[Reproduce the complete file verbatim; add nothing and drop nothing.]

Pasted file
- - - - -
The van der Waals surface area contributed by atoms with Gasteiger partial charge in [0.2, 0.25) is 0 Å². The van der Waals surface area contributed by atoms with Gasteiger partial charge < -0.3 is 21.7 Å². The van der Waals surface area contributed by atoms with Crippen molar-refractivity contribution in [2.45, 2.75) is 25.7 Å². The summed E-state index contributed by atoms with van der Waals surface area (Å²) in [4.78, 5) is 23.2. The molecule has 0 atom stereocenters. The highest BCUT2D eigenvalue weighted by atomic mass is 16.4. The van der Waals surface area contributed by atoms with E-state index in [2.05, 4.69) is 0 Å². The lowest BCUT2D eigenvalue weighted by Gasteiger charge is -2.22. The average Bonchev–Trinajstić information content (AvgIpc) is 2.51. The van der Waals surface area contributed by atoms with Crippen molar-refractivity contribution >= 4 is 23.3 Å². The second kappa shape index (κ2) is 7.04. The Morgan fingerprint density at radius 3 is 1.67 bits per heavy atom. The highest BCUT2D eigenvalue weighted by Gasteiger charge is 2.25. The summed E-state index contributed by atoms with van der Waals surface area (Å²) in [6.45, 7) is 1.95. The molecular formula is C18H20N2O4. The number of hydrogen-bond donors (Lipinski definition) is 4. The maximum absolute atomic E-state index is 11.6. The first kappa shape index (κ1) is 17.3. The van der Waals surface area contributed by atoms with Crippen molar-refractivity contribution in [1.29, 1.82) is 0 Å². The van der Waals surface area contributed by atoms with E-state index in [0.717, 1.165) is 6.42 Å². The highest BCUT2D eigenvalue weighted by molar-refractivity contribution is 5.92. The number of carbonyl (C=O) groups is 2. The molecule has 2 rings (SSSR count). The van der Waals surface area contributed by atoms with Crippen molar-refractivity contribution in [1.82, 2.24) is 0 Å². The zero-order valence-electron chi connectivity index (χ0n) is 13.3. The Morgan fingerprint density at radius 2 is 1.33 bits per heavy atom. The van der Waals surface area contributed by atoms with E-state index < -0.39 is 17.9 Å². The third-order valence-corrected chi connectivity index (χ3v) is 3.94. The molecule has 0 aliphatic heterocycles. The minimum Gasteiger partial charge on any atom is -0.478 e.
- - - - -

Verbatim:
The van der Waals surface area contributed by atoms with Gasteiger partial charge in [0.2, 0.25) is 0 Å². The van der Waals surface area contributed by atoms with Gasteiger partial charge < -0.3 is 21.7 Å². The van der Waals surface area contributed by atoms with Crippen molar-refractivity contribution in [2.45, 2.75) is 25.7 Å². The summed E-state index contributed by atoms with van der Waals surface area (Å²) in [4.78, 5) is 23.2. The molecule has 0 atom stereocenters. The highest BCUT2D eigenvalue weighted by atomic mass is 16.4. The van der Waals surface area contributed by atoms with E-state index in [2.05, 4.69) is 0 Å². The lowest BCUT2D eigenvalue weighted by Gasteiger charge is -2.22. The average Bonchev–Trinajstić information content (AvgIpc) is 2.51. The van der Waals surface area contributed by atoms with Crippen molar-refractivity contribution >= 4 is 23.3 Å². The second kappa shape index (κ2) is 7.04. The Morgan fingerprint density at radius 3 is 1.67 bits per heavy atom. The highest BCUT2D eigenvalue weighted by Gasteiger charge is 2.25. The summed E-state index contributed by atoms with van der Waals surface area (Å²) in [6.45, 7) is 1.95. The molecular formula is C18H20N2O4. The number of hydrogen-bond donors (Lipinski definition) is 4. The maximum absolute atomic E-state index is 11.6. The first kappa shape index (κ1) is 17.3. The van der Waals surface area contributed by atoms with Crippen molar-refractivity contribution in [1.29, 1.82) is 0 Å². The van der Waals surface area contributed by atoms with E-state index in [0.717, 1.165) is 6.42 Å². The highest BCUT2D eigenvalue weighted by molar-refractivity contribution is 5.92. The number of carbonyl (C=O) groups is 2. The molecule has 2 rings (SSSR count). The van der Waals surface area contributed by atoms with Crippen molar-refractivity contribution in [1.82, 2.24) is 0 Å². The zero-order valence-electron chi connectivity index (χ0n) is 13.3. The Morgan fingerprint density at radius 2 is 1.33 bits per heavy atom. The van der Waals surface area contributed by atoms with E-state index < -0.39 is 17.9 Å². The third-order valence-corrected chi connectivity index (χ3v) is 3.94. The molecule has 0 aliphatic heterocycles. The minimum Gasteiger partial charge on any atom is -0.478 e.